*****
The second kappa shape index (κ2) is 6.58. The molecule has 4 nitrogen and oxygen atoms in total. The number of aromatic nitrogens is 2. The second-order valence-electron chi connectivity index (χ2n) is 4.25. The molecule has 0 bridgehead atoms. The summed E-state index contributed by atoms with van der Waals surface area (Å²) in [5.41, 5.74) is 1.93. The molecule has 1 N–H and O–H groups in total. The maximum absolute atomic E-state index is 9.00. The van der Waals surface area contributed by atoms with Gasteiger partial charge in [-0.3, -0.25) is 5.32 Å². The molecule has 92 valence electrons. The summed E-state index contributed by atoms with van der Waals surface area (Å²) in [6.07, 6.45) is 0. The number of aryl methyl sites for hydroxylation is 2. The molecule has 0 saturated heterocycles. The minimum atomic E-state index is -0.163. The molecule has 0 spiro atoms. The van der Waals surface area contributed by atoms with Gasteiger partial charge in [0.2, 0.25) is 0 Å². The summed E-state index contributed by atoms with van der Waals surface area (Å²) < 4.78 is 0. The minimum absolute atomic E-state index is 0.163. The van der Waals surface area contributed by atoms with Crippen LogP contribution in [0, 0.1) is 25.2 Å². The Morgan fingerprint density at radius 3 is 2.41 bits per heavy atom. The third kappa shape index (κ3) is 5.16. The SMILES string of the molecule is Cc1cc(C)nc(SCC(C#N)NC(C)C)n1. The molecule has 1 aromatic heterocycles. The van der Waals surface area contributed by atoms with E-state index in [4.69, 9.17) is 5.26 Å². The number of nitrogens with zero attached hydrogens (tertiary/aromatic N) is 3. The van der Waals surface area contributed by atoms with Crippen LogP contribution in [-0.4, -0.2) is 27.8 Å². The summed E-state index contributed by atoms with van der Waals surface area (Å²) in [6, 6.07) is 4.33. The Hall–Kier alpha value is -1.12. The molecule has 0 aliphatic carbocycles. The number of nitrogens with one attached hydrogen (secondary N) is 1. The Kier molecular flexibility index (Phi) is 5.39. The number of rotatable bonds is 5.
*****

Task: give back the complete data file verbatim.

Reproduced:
The second kappa shape index (κ2) is 6.58. The molecule has 4 nitrogen and oxygen atoms in total. The number of aromatic nitrogens is 2. The second-order valence-electron chi connectivity index (χ2n) is 4.25. The molecule has 0 bridgehead atoms. The summed E-state index contributed by atoms with van der Waals surface area (Å²) in [5.41, 5.74) is 1.93. The molecule has 1 N–H and O–H groups in total. The maximum absolute atomic E-state index is 9.00. The van der Waals surface area contributed by atoms with Gasteiger partial charge in [-0.3, -0.25) is 5.32 Å². The molecule has 92 valence electrons. The summed E-state index contributed by atoms with van der Waals surface area (Å²) in [6.07, 6.45) is 0. The number of aryl methyl sites for hydroxylation is 2. The molecule has 0 saturated heterocycles. The minimum atomic E-state index is -0.163. The molecule has 0 spiro atoms. The van der Waals surface area contributed by atoms with Gasteiger partial charge in [0.2, 0.25) is 0 Å². The summed E-state index contributed by atoms with van der Waals surface area (Å²) < 4.78 is 0. The minimum absolute atomic E-state index is 0.163. The van der Waals surface area contributed by atoms with Crippen LogP contribution in [0, 0.1) is 25.2 Å². The Morgan fingerprint density at radius 3 is 2.41 bits per heavy atom. The third kappa shape index (κ3) is 5.16. The SMILES string of the molecule is Cc1cc(C)nc(SCC(C#N)NC(C)C)n1. The molecule has 1 aromatic heterocycles. The van der Waals surface area contributed by atoms with E-state index in [4.69, 9.17) is 5.26 Å². The number of nitrogens with zero attached hydrogens (tertiary/aromatic N) is 3. The van der Waals surface area contributed by atoms with Crippen LogP contribution in [-0.4, -0.2) is 27.8 Å². The summed E-state index contributed by atoms with van der Waals surface area (Å²) in [6, 6.07) is 4.33. The Hall–Kier alpha value is -1.12. The molecule has 0 aliphatic carbocycles. The number of nitrogens with one attached hydrogen (secondary N) is 1. The Kier molecular flexibility index (Phi) is 5.39. The number of rotatable bonds is 5.